“On Saipan, we captured one particular prisoner near an area designated as ‘Tank Valley,’ ” wrote Kanna. “This prisoner had in his possession a picture showing the late Amelia Earhart standing near Japanese aircraft on an airfield. Assuming the picture of the aircraft to be of value, it was forwarded through channels to the S-2 intelligence officer. But more important, on questioning of this prisoner by one of our Nisei interpreters, he stated that this woman was taken prisoner along with a male companion, and subsequently, he felt both of them had been executed. From time to time, I have told these facts to associates, who finally have convinced me to write.”
Kanna went on to list three Nisei interpreters who served with his unit during that period: Richard Moritsugu, William Nuno and Roy Higashi.
I have located and spoken personally with both Moritsugu and Nuno. Moritsugu, now living near Honolulu, is unwilling to discuss his part in the Saipan invasion. Nuno lives in Pasadena, California, and indicates that he was not with Kanna that day in 1944. I found Roy Higashi just three days ago. He is living in Seattle, Washington, and almost seemed to be expecting my call. He said he had something to tell me, but would rather do it in person. Higashi is bringing his family to San Francisco on vacation, and will contact me on arrival. I’m sorry I cannot include his information in this article because of the publication deadline.
Robert Kinley of Norfolk, Virginia, was a demolition man with the Second Marine Division. Pushing inland from Red Beach One, his squad came upon a house near a small cemetery. Kinley went inside to clear it of any booby traps. On a wall, he found “a picture of Miss Earhart and a Japanese officer. The picture was made in an open field, showing only a background of hills. The officer wore a fatigue cap with one star in the center.” Kinley says he took the picture with him, but everything was lost in July 1944, when he was wounded.
Robert Kinley then added a bit of provocative information. “The Japanese had a command post in a tunnel next to the house where I found the picture. My demolition team closed up the tunnel. You might be able to find more pictures or records in the tunnel.
Kinley sent along a map showing the location of the house, tunnel and graveyard. It coincides almost perfectly with the area Devine was shown by the Okinawan woman.
In September 1962, I went back to Saipan for the third time, but I had to do it on my own time and money. KCBS wasn’t uninterested, but there’s a limit to financial soundness in making assignments. I couldn’t drop it, though; there was just too much to go on, and no one in official places had been able to satisfactorily answer any of the many questions raised by the investigation.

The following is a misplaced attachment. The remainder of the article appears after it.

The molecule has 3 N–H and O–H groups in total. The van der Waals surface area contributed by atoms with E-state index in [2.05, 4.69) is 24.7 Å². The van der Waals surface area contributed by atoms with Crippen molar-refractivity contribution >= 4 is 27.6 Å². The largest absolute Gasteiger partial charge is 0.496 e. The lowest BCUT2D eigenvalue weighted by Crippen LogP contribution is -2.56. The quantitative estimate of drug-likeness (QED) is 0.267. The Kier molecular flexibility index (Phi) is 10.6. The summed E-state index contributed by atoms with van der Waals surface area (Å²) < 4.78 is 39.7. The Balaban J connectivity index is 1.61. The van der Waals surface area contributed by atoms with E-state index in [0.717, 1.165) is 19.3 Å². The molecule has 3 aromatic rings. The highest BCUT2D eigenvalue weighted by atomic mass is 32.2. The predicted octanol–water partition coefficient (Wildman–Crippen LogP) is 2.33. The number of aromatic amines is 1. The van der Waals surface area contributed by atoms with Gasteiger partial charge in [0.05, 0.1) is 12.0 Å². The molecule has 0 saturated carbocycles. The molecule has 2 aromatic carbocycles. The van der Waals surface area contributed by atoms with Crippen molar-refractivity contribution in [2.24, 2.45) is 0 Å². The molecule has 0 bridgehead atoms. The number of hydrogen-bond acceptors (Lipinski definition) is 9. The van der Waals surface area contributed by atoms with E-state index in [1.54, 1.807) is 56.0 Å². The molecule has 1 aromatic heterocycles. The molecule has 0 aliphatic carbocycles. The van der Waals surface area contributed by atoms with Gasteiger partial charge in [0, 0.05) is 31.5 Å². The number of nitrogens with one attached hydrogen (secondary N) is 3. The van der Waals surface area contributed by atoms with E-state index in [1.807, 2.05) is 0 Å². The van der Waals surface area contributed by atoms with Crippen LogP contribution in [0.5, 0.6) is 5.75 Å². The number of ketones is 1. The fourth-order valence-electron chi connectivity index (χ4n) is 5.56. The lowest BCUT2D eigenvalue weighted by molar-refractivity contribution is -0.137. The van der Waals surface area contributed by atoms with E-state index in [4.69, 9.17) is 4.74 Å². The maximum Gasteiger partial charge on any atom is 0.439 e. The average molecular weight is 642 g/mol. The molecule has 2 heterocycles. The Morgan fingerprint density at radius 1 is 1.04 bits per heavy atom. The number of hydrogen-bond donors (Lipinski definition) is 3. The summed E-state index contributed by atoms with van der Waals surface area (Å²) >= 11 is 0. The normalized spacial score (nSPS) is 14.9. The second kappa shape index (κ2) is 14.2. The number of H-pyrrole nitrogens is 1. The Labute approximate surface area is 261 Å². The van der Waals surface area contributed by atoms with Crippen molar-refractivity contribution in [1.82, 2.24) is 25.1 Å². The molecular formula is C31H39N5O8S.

Fearing that I might have become prejudiced, I took along Ross Game, the editor of the Napa, California Register, consulting editor to the nineteen Scripts’ newspapers in the West and Secretary for the Associated Press on the Pacific Coast. We picked up Captain Joe Quintanilla, Chief of Police of Guam, and his detective-lieutenant, Edward Camacho, and took them along, too.
Things had changed in one year. My, had they changed! Commander Bridwell was gone; the Navy was gone; Mr. Schmitz was gone – and NTTU was gone. I should say NTTU were gone, since there were eleven of them.
The fence gates were open, and we went in. Commander Bridwell and the Naval Administration Unit had been a front for one of the most elaborate spy schools in the history of this or perhaps any country. The faculty consisted of civilian professors of espionage, the very same men whom I had addressed that night at the club. It’s hard to imagine the impact of coming out of the jungle and discovering a modern town of ninety two- and three-bedroom houses with concrete roofs, typhoon-proof and modern in every respect even to modern landscaping; a modern apartment house for the single members of the faculty; a library, snack bar, barber shop and theater-auditorium. Seven of the NTTU training facilities were located on the north end of the island and four on the east. For the spy-school student, there were sturdy, concrete barracks at each site and other concrete buildings in which classes were held.
For ten years, the students were flown into Kagman Field at night, taken in buses with the shades drawn to any of the eleven areas, trained in techniques of spying and a very specialized brand of guerrilla jungle warfare. Most of them never knew where it was they were being trained. When their courses were completed, they were dispatched on any one of a thousand missions, penetrating through or parachuting behind Communist lines. Nationalist Chinese, Vietnamese, and men from other areas were brought to Saipan, trained and then assigned.
Where did the NTTU go? Why did they go?
I can’t answer the first. I don’t know that I want to.